Kirk Nishikawa owns Brewyard Beer Co. with partner Sherwin Antonio. The Glendale pub has been hydrating the neighborhood since 2015 — it’s the area’s first micro-brewery, according to the company. Prior to starting the business, Nishikawa worked as an architect for eight years and restaurant manager for his family’s restaurant for four years. Antonio worked as a mechanic for 20-plus years before going all-in on beer brewing. Nishikawa handles the sales side, while Antonio is the brew master. The Brewyard owners tap into their Asian roots with beers such as Ube Wan, an Indian pale ale made with purple yam, or Ube, which is used in Filipino dishes.Question: What inspired you to start your business?Answer: My partner, Sherwin, caught the homebrewing bug about 15 years ago. I was usually the guy that hung out with him while he brewed and “sampled” all his beers. The beginning of our brewery dreams started with an ill-fated drunken promise in Vegas. (I know, right?) Strangely enough that promise stuck with us and eventually we got so close to the edge of this cliff that we decided to jump off.Do you like being your own boss? Do you ever think about trading it for a steady paycheck?It’s kind of like a mother versus a babysitter. Birthing a child and raising them is much more expensive, exhausting and stressful than sitting because a sitter gets paid doing it and can leave after their shift is done. But your child is your life and love regardless of the proud or disappointing moments you experience with them. I think Sherwin and I come from the same ilk in this sense. Although we have “the grass is greener” moments, we are happier and prouder knowing that what we do is truly ours and ours alone. There are definitely tradeoffs to being your own boss and it really comes down to your lifestyle. If you are OK with working for someone without needing recognition and ownership of your hard work, then there are more advantages to that steady paycheck, vacation, weekends and ability to leave without regret.What’s the best aspect of running your own business?Seeing your product on the shelves or watching people enjoying your beer at a bar or restaurant. I also really appreciate the occasional flexibility with time.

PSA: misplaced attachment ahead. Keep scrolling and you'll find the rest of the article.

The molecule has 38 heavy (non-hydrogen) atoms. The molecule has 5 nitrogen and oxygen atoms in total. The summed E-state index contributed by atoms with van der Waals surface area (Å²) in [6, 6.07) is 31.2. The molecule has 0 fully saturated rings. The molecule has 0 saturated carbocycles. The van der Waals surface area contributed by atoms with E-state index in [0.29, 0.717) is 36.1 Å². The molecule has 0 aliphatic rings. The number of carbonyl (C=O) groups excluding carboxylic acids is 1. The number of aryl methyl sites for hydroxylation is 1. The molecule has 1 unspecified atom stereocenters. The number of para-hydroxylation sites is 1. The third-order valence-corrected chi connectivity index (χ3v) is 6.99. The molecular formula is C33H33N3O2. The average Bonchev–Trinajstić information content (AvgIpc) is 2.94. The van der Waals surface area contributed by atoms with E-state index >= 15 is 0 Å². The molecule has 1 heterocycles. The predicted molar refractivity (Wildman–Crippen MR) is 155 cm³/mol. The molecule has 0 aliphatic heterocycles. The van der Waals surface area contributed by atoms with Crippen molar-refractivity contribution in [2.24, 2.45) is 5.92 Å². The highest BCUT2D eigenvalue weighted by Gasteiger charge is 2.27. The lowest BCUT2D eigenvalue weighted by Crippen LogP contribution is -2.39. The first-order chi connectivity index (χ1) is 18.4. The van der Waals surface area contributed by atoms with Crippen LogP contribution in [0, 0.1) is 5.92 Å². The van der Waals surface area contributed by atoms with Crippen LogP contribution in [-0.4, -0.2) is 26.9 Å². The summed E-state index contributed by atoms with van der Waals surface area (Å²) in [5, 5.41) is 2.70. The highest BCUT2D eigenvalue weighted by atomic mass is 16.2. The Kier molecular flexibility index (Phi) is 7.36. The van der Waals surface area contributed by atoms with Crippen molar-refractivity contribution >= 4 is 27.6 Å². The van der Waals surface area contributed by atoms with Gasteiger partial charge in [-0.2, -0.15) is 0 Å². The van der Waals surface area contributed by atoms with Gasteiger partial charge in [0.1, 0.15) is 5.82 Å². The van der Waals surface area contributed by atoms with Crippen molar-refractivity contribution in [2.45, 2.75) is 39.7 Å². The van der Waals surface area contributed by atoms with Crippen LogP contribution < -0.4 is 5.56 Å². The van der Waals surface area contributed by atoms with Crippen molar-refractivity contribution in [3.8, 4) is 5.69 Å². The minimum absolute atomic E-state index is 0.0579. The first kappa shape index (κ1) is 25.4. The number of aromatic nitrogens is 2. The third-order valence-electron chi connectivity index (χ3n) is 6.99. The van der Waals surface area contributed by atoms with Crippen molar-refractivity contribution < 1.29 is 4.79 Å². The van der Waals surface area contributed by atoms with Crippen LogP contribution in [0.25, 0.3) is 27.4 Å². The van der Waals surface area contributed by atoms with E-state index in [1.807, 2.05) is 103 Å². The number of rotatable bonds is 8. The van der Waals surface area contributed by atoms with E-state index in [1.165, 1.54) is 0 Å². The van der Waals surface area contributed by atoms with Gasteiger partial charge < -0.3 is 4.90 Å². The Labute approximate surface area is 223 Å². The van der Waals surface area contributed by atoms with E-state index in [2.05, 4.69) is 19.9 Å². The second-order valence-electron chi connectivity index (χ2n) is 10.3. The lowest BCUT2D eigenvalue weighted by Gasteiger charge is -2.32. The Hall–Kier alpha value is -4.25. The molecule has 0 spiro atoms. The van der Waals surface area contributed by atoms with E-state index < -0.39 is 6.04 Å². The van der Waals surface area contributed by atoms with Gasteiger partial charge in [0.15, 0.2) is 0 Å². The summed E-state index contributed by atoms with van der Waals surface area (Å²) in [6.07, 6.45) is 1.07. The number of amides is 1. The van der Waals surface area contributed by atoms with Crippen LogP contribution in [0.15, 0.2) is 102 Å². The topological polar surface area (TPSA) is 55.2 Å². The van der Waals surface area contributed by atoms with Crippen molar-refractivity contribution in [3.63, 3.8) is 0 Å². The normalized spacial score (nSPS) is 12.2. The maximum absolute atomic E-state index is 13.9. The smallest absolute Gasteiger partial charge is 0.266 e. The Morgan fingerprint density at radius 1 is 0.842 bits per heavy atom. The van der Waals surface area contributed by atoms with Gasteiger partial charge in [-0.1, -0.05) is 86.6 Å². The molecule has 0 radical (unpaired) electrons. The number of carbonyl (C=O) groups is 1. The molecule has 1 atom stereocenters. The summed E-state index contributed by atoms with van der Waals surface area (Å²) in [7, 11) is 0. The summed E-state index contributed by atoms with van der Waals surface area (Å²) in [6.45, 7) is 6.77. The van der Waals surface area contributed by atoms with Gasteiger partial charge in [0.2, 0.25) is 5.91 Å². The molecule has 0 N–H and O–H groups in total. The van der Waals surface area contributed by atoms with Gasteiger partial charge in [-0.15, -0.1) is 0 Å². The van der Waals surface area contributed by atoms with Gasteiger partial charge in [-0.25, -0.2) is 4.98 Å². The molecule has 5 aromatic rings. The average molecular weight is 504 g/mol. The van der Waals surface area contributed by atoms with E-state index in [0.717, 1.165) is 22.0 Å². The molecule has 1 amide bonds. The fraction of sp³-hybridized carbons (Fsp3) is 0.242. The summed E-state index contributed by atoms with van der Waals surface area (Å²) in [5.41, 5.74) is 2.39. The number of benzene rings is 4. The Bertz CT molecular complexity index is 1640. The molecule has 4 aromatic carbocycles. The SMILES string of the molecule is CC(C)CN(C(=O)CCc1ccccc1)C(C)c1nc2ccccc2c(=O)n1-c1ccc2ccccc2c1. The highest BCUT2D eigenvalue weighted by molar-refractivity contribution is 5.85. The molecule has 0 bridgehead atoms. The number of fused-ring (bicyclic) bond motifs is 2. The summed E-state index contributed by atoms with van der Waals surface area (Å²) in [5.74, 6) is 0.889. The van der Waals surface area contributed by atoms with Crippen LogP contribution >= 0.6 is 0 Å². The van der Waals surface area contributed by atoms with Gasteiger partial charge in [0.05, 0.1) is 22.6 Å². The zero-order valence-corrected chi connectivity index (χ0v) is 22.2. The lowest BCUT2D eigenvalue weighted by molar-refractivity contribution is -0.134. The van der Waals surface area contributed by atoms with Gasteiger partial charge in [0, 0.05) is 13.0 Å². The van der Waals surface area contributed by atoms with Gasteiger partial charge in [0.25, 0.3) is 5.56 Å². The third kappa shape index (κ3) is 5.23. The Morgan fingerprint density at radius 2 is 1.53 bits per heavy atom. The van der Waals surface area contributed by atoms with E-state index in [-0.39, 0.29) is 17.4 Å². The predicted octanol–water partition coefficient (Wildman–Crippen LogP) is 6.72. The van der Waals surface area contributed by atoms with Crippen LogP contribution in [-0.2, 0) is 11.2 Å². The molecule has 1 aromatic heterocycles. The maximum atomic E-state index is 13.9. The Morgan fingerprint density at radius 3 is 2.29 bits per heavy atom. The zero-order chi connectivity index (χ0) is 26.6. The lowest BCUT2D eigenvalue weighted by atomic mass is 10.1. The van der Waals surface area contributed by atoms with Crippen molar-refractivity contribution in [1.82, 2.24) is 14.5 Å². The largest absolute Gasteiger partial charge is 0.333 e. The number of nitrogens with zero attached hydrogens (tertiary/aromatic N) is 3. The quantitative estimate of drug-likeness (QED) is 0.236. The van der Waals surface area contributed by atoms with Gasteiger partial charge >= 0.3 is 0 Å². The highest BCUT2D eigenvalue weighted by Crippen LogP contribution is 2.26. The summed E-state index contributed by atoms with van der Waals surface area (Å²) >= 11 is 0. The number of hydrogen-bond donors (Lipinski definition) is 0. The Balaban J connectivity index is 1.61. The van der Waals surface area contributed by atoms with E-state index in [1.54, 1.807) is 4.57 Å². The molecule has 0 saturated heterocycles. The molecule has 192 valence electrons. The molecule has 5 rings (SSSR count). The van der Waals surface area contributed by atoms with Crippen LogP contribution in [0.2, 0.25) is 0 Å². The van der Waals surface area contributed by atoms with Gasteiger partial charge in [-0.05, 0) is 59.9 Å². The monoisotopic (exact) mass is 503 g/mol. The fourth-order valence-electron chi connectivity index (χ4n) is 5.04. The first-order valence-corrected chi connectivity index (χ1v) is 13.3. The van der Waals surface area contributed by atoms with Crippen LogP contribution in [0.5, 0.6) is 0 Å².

And the worst?Losing money on any given month. It always makes me question if I am competent enough to run a business. What’s the biggest challenge your business has faced? And how did you deal with it?COVID, of course, is probably everyone’s answer. For us we had to completely change our business model from taproom pints to canning and distribution. Since we didn’t have a lot of money in the bank, we had to be very strategic on how we used it to make the very expensive changeover. Even with (Payment Protection Program funds) and the L.A. County grant, we still ran out of money and had to pull an (Economic Injury Disaster loan).
What’s your favorite story about running your business?Since we are located under the Western Avenue bridge, it can be a little tricky finding us. We got “I’m lost” calls several times a day when we first opened. Apparently, the Waze app even told customers to take a hard right … off the bridge. Luckily, no one listened to their Waze app or we’d see a pile of cars in front of our parking lot.Has being Asian affected your business?It’s hard to tell what people’s subconscious and conscious intentions are. We had a great deal of difficulty distributing our beer while it seemed other breweries our size were having a much easier time than us. Was it because I was the salesman? Am I just a bad salesman or was it because I didn’t have the typical white bearded hipster look that put people at ease? Were they more critical of our beers because I wasn’t white? Were they more critical of my products because I was a short Asian guy? In the taproom, do people change their view of the brewery when they asked me where the owners were and I say “You’re looking at one,” or when customers assumed one of our tall white beer tenders is an owner as he redirects their questions to me? Do less people visit our taproom because they know it’s Asian-owned, don’t like our beers, can’t literally find us or maybe a little bit of all of the above? These are questions that can’t easily be answered because half the time even we have a hard time identifying and admitting to our own unconscious biases. If negative reactions are racially motivated, most won’t admit to it anyways. I’d like to believe it’s all in my head and hope it is. Maybe we just had a longer string of bad luck and steeper hills to climb. It happens. In any case, I can’t do anything about it other than ignore it and keep working.What advice would you give someone who wanted to start their own business?Treat it like your first child. You’ll lose sleep, be stressed out and be more financially unstable. But you’ll be so happy and proud of it when it starts walking on it’s own. If you raise it well, it could even start taking care of you.
– Amy Stulick